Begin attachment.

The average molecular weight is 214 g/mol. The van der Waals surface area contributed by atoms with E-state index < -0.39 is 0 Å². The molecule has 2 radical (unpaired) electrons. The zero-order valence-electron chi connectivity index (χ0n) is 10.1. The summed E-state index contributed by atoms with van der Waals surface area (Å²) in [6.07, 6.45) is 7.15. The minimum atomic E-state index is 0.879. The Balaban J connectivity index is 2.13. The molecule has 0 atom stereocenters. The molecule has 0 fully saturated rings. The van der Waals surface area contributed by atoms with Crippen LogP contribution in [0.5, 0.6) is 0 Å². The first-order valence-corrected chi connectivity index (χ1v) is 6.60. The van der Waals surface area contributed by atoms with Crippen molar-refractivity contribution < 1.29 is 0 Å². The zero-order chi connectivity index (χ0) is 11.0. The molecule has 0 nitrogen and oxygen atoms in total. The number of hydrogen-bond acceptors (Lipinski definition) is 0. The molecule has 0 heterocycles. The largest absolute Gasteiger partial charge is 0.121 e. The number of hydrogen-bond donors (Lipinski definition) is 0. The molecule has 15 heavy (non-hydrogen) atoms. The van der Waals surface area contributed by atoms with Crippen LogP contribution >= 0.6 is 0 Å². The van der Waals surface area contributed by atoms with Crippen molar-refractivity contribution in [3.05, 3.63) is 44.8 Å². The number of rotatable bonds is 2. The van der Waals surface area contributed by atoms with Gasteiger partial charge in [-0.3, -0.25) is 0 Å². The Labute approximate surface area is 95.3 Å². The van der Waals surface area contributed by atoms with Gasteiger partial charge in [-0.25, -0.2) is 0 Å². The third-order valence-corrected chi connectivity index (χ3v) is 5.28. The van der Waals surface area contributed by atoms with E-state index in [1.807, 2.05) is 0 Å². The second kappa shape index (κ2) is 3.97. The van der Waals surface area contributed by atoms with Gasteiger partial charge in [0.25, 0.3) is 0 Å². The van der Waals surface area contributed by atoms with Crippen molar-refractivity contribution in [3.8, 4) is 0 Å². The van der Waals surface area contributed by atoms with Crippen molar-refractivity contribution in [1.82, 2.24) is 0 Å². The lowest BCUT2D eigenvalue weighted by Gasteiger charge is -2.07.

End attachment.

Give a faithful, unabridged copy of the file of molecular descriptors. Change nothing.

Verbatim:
The average molecular weight is 214 g/mol. The van der Waals surface area contributed by atoms with E-state index < -0.39 is 0 Å². The molecule has 2 radical (unpaired) electrons. The zero-order valence-electron chi connectivity index (χ0n) is 10.1. The summed E-state index contributed by atoms with van der Waals surface area (Å²) in [6.07, 6.45) is 7.15. The minimum atomic E-state index is 0.879. The Balaban J connectivity index is 2.13. The molecule has 0 atom stereocenters. The molecule has 0 fully saturated rings. The van der Waals surface area contributed by atoms with Crippen LogP contribution in [0.5, 0.6) is 0 Å². The first-order valence-corrected chi connectivity index (χ1v) is 6.60. The van der Waals surface area contributed by atoms with Crippen molar-refractivity contribution < 1.29 is 0 Å². The zero-order chi connectivity index (χ0) is 11.0. The molecule has 0 nitrogen and oxygen atoms in total. The number of hydrogen-bond acceptors (Lipinski definition) is 0. The molecule has 0 heterocycles. The largest absolute Gasteiger partial charge is 0.121 e. The number of hydrogen-bond donors (Lipinski definition) is 0. The molecule has 15 heavy (non-hydrogen) atoms. The van der Waals surface area contributed by atoms with Crippen LogP contribution >= 0.6 is 0 Å². The van der Waals surface area contributed by atoms with Crippen molar-refractivity contribution in [3.05, 3.63) is 44.8 Å². The number of rotatable bonds is 2. The van der Waals surface area contributed by atoms with Gasteiger partial charge in [-0.3, -0.25) is 0 Å². The Labute approximate surface area is 95.3 Å². The van der Waals surface area contributed by atoms with Gasteiger partial charge in [-0.25, -0.2) is 0 Å². The third-order valence-corrected chi connectivity index (χ3v) is 5.28. The van der Waals surface area contributed by atoms with E-state index in [1.807, 2.05) is 0 Å². The second kappa shape index (κ2) is 3.97. The van der Waals surface area contributed by atoms with Gasteiger partial charge in [0.25, 0.3) is 0 Å². The van der Waals surface area contributed by atoms with Crippen molar-refractivity contribution in [3.8, 4) is 0 Å². The van der Waals surface area contributed by atoms with Crippen molar-refractivity contribution in [1.82, 2.24) is 0 Å². The lowest BCUT2D eigenvalue weighted by Gasteiger charge is -2.07.